What’s your history with country music? Was it something you grew up listening to, or did you discover it later?
I listened to a lot of stuff like Garth Brooks growing up, thanks to my parents, but I never really got into contemporary country until fairly recently. As I was getting older, I found myself really loving Dolly Parton and Skeeter Davis. She was huge for me. I just loved how she had this voice like a dirty kid, like she’s out on the playground making trouble. It’s not exactly heartwarming or a typically beautiful sounding voice, but her singing is just such a mood. And then I got really into Dolly Parton, of course. During the pandemic I got really into Lucinda Williams and started to really appreciate contemporary Americana. It’s been a long, winding journey for me, but now I’m here.
How did working with producer Jonathan Wilson direct these songs?
Working with him, he just intuitively knew what I was going for. He’s obsessed with the same kind of records and the same kind of sounds. We discussed it openly, and I didn’t have to work extra hard to explain what I needed. He just knew. He didn’t need to try to reinvent my sound, but just wanted to make something that sounded like me. That made a huge impact. We were just able to cut through the bullshit and get straight to the point.
It sounds like you recorded this album during a period of deep grief, where you went in without having rehearsed the songs with your band. This almost feels like a very open-ended approach. Did you ever think something might not come of those sessions?
I like to have a vision of what I want to start with. Otherwise, it wastes money and time. Maybe one day I’ll be able to just go and mess around. But I’m not the kind of person who likes to write in front of people, so I don’t like to write when I’m in the studio. Sometimes songs do happen in that situation just by chance, just by being there. I like to write as much as possible and then book dates, so that I can just be in a cave with the other people there. I’ve learned over time to be more open to what other people hear within my vision, so that it can be more collaborative and not just me telling people what to do.
So we just went in there [Fivestar Studios in Topanga Canyon] and played the songs a few times. We recorded them on tape and listened back to find the structures we liked as a four or five-piece band. Then, if we didn’t like the drums, we could redo that part of it. Or I could redo my vocal. That happened a lot, because I was playing guitar and singing. That changes the way I sing. I can do it live and it’s totally chill. I can get into a flow. But I really wanted to make sure I got the strongest vocals possible. I wanted to make sure my palate was open and I was present with the words I was singing.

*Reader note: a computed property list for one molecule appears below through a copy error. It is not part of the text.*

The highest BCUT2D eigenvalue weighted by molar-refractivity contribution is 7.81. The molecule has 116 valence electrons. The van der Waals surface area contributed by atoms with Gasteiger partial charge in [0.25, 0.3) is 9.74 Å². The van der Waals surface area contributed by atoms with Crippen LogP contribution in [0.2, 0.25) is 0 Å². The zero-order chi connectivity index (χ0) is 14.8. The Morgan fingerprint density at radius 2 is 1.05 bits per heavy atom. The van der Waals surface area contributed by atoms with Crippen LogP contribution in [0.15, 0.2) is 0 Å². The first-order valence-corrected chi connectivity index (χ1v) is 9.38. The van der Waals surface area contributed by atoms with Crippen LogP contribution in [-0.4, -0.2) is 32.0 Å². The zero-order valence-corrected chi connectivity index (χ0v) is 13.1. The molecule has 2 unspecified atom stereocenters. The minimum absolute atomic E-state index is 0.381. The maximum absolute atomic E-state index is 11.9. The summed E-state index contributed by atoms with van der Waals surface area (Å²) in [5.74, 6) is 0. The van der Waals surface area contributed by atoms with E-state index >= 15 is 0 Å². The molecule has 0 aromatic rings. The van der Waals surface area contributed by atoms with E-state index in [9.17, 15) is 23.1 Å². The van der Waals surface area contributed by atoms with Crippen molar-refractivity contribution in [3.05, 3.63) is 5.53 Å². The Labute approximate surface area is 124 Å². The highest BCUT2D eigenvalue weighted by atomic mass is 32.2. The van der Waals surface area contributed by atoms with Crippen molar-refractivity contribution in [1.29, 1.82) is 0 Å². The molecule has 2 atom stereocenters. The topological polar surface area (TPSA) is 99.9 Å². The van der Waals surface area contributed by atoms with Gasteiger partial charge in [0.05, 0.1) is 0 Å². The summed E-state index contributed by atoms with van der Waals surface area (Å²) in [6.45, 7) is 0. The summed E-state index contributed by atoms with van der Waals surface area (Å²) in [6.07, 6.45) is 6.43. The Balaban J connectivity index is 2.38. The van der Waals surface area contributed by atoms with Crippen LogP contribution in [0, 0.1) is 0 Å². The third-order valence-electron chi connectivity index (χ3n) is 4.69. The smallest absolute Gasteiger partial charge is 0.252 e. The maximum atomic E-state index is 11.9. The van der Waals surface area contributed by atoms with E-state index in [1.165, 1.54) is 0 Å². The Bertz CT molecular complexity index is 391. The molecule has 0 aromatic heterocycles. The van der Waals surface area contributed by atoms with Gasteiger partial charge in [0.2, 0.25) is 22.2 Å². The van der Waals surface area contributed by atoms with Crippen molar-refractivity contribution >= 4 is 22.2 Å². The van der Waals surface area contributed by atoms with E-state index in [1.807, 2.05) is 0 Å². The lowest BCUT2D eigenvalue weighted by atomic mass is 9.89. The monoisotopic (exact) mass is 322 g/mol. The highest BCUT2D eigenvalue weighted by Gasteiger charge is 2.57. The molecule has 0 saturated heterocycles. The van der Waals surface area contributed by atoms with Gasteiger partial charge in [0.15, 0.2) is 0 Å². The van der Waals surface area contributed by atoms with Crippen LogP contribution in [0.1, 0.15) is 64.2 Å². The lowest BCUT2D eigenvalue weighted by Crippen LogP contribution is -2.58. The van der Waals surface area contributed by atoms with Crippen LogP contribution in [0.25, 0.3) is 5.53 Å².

How was it recording out in Topanga Canyon?
Topanga is so beautiful! It was so nice to come to L.A. and immediately leave the city for the mountains. That’s more my vibe. But I actually had this thought while we were recording: We better be backing up all these files in case there’s a huge fire! It was just like hanging out with cool people and then we’d make music. That’s what it should be. Maybe not everybody agrees, but I think it’s so important to have a good rapport with everyone to make something that feels good, that you feel good about. It’s important to be open and honest with people without hurting their feelings or creating a really weird atmosphere. That’s a huge part of making music that nobody really talks about. After we left the studio, I just wanted to keep playing with those people. “Can we just hang out together later? Can we all sit on the floor and listen to records?”
You need to trust these people that are playing your songs.
Exactly. Sometimes, when certain songs took a little longer to get, then we tried to experiment with them more. Usually we found something even bigger. That’s so exciting, and I think it makes the songs more exciting. We’d decide, “Oh this chorus on ‘Go Home’ needs something to make it sound eerie. What if we just stacked my voice underneath the main vocals, but just, like, wailing sounds?” I didn’t want it to be coherent. And Jonathan was like, “Oh shit, we should try it through this tape echo and do it at different speeds for each one.” So we sat down on the floor, like little kids with toys, and I’m just sitting there wailing like an idiot. But I love the way it turned out. It sounds like the soundtrack to a desert island gone wrong. We were like, “Whoa, this is trippy.” And there were these wild banshee noises behind my vocals, and I’ve never done that.
That part of the song reminds me of Simon & Garfunkel’s “The Only Living Boy in New York.”
It reminds me of George Harrison. Not that this is anything like what he has ever done, but he does stuff like that a lot. The Beatles did, too, where they would do harmonized vocals where a guitar solo or instrumental lead might be. People don’t really do that anymore. I need to do that more. Instead of thinking, “Oh this is where the guitar goes,” maybe I could just sing that little melody. That’s why it’s so much fun to be in the studio, because it reminds you to use different parts of your brain.
It’s such a simple idea, but very effective.